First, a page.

âThe England managerâs admission, after the player was given an extended holiday, comes in the same week asÂ Sterling posted a picture of himself with a gun tattoo on social media.â
That is technically true, but this incident didnât happen in the same week as SterlingÂ posted a picture of himself with a gun tattoo on social media. And it certainly did not happen in the same week as Sterling was first seen adorned with said gun tattoo.
What has happened âin the same weekâ is that The Sun have made a massive fuss about this gun tattoo and The Sun have forced Gareth Southgate into an admission that Sterling was late for training. The timing is all the tabloidâs.
Interestingly, The Sunâs online version of the same story claims that âGareth Southgate confirms our exclusive that Man City star reported for duty last Wednesday when he should have been at St. Georgeâs Park 24 hours earlierâ. Which is odd because he was 12 hours late. The clue is in Southgate saying: âHe was given off until the Tuesday night and he arrived on the Wednesday morning, so he was late.â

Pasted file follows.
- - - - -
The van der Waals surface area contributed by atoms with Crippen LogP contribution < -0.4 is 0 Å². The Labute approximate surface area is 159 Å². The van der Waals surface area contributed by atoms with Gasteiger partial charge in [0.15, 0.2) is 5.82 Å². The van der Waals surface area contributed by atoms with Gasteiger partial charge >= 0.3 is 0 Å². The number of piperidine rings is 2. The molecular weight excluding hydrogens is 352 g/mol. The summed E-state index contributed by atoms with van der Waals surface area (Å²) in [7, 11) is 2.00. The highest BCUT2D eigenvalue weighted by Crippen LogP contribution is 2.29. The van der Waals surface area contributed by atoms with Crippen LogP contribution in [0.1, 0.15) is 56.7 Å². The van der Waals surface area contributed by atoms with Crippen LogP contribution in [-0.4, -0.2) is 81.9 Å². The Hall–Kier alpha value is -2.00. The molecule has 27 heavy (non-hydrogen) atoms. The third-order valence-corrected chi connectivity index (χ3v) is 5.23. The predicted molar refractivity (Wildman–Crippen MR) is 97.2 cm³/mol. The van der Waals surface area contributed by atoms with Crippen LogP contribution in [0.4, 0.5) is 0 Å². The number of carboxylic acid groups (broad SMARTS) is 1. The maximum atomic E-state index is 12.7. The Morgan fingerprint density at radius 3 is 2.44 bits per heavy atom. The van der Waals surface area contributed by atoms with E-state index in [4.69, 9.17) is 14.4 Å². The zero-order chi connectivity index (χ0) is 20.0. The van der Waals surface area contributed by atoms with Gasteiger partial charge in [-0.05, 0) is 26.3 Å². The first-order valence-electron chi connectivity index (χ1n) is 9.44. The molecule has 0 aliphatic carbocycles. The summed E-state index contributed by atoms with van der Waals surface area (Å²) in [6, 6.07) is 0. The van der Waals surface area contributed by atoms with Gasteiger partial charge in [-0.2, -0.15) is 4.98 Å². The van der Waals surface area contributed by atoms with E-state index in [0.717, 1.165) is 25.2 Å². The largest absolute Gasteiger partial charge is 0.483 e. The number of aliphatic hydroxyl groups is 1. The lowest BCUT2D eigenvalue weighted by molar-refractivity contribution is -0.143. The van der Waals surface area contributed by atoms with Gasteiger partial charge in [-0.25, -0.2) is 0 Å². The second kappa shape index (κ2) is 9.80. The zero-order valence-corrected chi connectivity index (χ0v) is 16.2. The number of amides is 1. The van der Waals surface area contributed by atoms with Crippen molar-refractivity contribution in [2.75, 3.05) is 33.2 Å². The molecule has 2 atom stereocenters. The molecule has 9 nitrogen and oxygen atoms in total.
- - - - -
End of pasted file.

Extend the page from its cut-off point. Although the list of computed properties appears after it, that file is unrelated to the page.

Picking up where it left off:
Neil Ashton gives his opinion on the inside pages and claims that âRaheem Sterling has just added this to a list of colourful and sometimes controversial capers during his England careerâ.
Like what? To which one of these âcolourful and controversial capersâ is Ashton referring? I mean, most of it looks like confected nonsense to Mediawatch but thatâs just us; we are but snowflakes.
[Thread] a selection of times when our national press have chosen to run stories on Raheem Sterling.
1. The one where Raheem was ‘tired’. pic.twitter.com/6K3cHu6r7T
â Adam Keyworth (@adamkeyworth) May 28, 2018